Gotta Go, Gotta Go? There’s Help for Your “Overactive” Bladder - Oakdale ObGyn

Gotta Go, Gotta Go? There’s Help for Your “Overactive” Bladder

By: Oakdale ObGyn

Blog

For a long time, women who benefited from bladder health therapies were those who “leaked” when they coughed, sneezed or exercised. Called “Stress Incontinence”, this condition is anatomy-related and treatment often includes lifestyle changes, ObGyn physical therapy, and perhaps surgery.

Unfortunately this approach doesn’t help untold women who have a more common type of bladder problem, called “Urge Incontinence”, or “Gotta go, Gotta go” syndrome.

Unlike Stress incontinence, Urge incontinence usually has nothing to do with exercise or activity and is related to bladder function rather than anatomy. Women with this problem usually feel the urge to go to the bathroom often and have light leaking episodes, which can be extreme and come with no warning.

Help for “Gotta Go” Syndrome IS Available

Most recently, there are life-changing treatments to help women of all ages with “Gotta go, Gotta go” syndrome. Women do not just “have to live with this problem”. It is not “just a part of aging”, and surgery is not the only way to help this problem.

What options are available?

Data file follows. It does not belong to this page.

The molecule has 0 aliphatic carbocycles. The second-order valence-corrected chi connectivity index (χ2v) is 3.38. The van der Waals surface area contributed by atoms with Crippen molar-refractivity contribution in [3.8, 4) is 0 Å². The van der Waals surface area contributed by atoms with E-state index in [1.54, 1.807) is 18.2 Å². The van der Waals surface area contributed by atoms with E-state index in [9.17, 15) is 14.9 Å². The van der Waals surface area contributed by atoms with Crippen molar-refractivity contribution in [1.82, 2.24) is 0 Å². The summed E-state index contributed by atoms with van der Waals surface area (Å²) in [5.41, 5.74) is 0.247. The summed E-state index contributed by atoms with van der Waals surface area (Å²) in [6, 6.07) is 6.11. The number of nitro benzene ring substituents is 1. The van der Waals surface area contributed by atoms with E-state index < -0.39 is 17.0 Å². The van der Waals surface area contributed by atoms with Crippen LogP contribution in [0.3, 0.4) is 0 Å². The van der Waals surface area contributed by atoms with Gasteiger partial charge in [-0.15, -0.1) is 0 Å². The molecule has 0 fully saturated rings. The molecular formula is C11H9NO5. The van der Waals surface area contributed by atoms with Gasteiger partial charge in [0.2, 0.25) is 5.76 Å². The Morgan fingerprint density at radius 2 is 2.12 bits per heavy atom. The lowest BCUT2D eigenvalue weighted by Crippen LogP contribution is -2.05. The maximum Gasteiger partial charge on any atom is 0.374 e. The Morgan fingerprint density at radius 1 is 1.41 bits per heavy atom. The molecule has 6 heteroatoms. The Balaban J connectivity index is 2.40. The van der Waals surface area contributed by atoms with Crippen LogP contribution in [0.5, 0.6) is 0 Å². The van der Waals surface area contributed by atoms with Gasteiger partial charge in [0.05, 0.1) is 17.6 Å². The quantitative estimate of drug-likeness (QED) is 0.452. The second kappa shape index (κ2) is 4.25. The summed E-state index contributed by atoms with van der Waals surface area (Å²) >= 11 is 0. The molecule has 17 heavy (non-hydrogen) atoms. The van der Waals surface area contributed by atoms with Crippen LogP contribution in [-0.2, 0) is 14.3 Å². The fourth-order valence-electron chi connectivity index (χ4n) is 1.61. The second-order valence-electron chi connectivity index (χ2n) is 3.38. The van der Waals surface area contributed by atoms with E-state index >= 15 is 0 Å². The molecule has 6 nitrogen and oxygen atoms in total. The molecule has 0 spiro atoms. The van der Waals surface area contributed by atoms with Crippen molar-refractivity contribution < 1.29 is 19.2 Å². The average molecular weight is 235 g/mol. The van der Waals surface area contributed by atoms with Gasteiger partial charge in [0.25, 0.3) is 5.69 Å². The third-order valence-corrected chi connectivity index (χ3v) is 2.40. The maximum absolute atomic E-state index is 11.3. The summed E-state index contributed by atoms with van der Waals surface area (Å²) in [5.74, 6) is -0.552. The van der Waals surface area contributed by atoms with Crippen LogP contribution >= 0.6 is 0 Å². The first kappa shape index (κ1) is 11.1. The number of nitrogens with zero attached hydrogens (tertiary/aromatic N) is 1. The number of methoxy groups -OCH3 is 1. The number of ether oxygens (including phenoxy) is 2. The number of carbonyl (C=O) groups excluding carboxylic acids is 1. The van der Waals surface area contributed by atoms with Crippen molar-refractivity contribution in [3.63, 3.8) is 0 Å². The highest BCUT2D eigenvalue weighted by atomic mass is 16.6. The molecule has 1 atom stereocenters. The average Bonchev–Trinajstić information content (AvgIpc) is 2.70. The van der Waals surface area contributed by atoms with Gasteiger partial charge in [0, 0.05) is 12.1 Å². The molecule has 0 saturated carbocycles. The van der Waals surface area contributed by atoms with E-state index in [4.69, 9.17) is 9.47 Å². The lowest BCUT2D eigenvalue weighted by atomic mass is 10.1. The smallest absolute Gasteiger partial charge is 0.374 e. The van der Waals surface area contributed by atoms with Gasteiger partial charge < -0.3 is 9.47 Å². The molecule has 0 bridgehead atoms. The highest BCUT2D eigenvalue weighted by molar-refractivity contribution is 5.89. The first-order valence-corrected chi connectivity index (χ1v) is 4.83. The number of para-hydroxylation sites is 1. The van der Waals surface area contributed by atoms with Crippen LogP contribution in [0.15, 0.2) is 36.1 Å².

• ObGyn physical therapy: Working with our physical therapist to retrain the pelvic floor and strengthen pelvic muscles has been life-changing for many women.
  • Better medicines: It used to be that medications for urge incontinence have historically been unsuccessful and unacceptable to women because of side effects. Today new medications are available, helping women with overactive bladder with fewer side effects.
  • Lifestyle changes: our clinical team and registered dietician partner to introduce lifestyle changes and nutrition to help reduce or eliminate bladder problems altogether.
  • New, innovative options: Women requiring more than drug therapy find good success with Botox injections /link/ in the bladder and with sacral nerve stimulator therapy /link/, which decreases urinary leaking by decreasing excessive nerve stimulation to the bladder.

Don’t live with Gotta Go syndrome. Visit us at our Center for Urinary and Pelvic Health if you have bladder problems.